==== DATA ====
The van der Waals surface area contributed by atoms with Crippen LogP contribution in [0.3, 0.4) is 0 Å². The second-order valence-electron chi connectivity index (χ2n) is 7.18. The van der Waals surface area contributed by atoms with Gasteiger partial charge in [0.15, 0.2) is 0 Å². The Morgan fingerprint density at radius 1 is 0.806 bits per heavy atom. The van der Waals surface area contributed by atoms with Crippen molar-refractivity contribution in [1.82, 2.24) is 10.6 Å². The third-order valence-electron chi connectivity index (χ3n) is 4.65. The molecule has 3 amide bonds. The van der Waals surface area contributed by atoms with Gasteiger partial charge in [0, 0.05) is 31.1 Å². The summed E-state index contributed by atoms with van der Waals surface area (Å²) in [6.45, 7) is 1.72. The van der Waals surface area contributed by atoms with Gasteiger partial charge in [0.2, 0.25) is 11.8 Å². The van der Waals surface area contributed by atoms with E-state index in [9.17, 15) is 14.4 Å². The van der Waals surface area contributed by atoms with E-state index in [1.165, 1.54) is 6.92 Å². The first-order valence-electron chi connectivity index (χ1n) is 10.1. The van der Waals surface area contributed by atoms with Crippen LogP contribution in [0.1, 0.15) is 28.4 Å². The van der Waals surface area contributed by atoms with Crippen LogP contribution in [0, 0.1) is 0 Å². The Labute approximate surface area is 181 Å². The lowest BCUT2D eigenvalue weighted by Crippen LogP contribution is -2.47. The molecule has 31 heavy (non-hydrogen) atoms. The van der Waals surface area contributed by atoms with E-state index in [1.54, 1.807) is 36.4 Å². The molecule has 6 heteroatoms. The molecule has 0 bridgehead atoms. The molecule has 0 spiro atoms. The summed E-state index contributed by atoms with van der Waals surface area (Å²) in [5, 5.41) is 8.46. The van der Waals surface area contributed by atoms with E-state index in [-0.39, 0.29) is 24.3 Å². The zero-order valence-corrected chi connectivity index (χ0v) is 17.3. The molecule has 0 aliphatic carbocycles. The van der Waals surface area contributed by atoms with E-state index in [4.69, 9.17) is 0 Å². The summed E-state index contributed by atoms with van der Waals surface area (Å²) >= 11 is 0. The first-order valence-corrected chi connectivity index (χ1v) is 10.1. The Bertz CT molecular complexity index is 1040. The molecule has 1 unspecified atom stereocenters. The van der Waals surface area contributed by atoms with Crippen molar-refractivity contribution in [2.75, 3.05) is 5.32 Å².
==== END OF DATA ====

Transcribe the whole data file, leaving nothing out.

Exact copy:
The van der Waals surface area contributed by atoms with Crippen LogP contribution in [0.3, 0.4) is 0 Å². The second-order valence-electron chi connectivity index (χ2n) is 7.18. The van der Waals surface area contributed by atoms with Gasteiger partial charge in [0.15, 0.2) is 0 Å². The Morgan fingerprint density at radius 1 is 0.806 bits per heavy atom. The van der Waals surface area contributed by atoms with Crippen molar-refractivity contribution in [1.82, 2.24) is 10.6 Å². The third-order valence-electron chi connectivity index (χ3n) is 4.65. The molecule has 3 amide bonds. The van der Waals surface area contributed by atoms with Gasteiger partial charge in [0, 0.05) is 31.1 Å². The summed E-state index contributed by atoms with van der Waals surface area (Å²) in [6.45, 7) is 1.72. The van der Waals surface area contributed by atoms with Gasteiger partial charge in [0.2, 0.25) is 11.8 Å². The van der Waals surface area contributed by atoms with E-state index in [9.17, 15) is 14.4 Å². The van der Waals surface area contributed by atoms with E-state index in [1.165, 1.54) is 6.92 Å². The first-order valence-electron chi connectivity index (χ1n) is 10.1. The van der Waals surface area contributed by atoms with Crippen LogP contribution in [0.1, 0.15) is 28.4 Å². The van der Waals surface area contributed by atoms with Crippen LogP contribution in [0, 0.1) is 0 Å². The Labute approximate surface area is 181 Å². The lowest BCUT2D eigenvalue weighted by Crippen LogP contribution is -2.47. The molecule has 31 heavy (non-hydrogen) atoms. The van der Waals surface area contributed by atoms with E-state index in [1.54, 1.807) is 36.4 Å². The molecule has 6 heteroatoms. The molecule has 0 bridgehead atoms. The molecule has 0 spiro atoms. The summed E-state index contributed by atoms with van der Waals surface area (Å²) in [5, 5.41) is 8.46. The van der Waals surface area contributed by atoms with E-state index in [-0.39, 0.29) is 24.3 Å². The zero-order valence-corrected chi connectivity index (χ0v) is 17.3. The molecule has 0 aliphatic carbocycles. The van der Waals surface area contributed by atoms with E-state index in [4.69, 9.17) is 0 Å². The summed E-state index contributed by atoms with van der Waals surface area (Å²) >= 11 is 0. The first-order valence-corrected chi connectivity index (χ1v) is 10.1. The Bertz CT molecular complexity index is 1040. The molecule has 1 unspecified atom stereocenters. The van der Waals surface area contributed by atoms with Crippen molar-refractivity contribution in [2.75, 3.05) is 5.32 Å².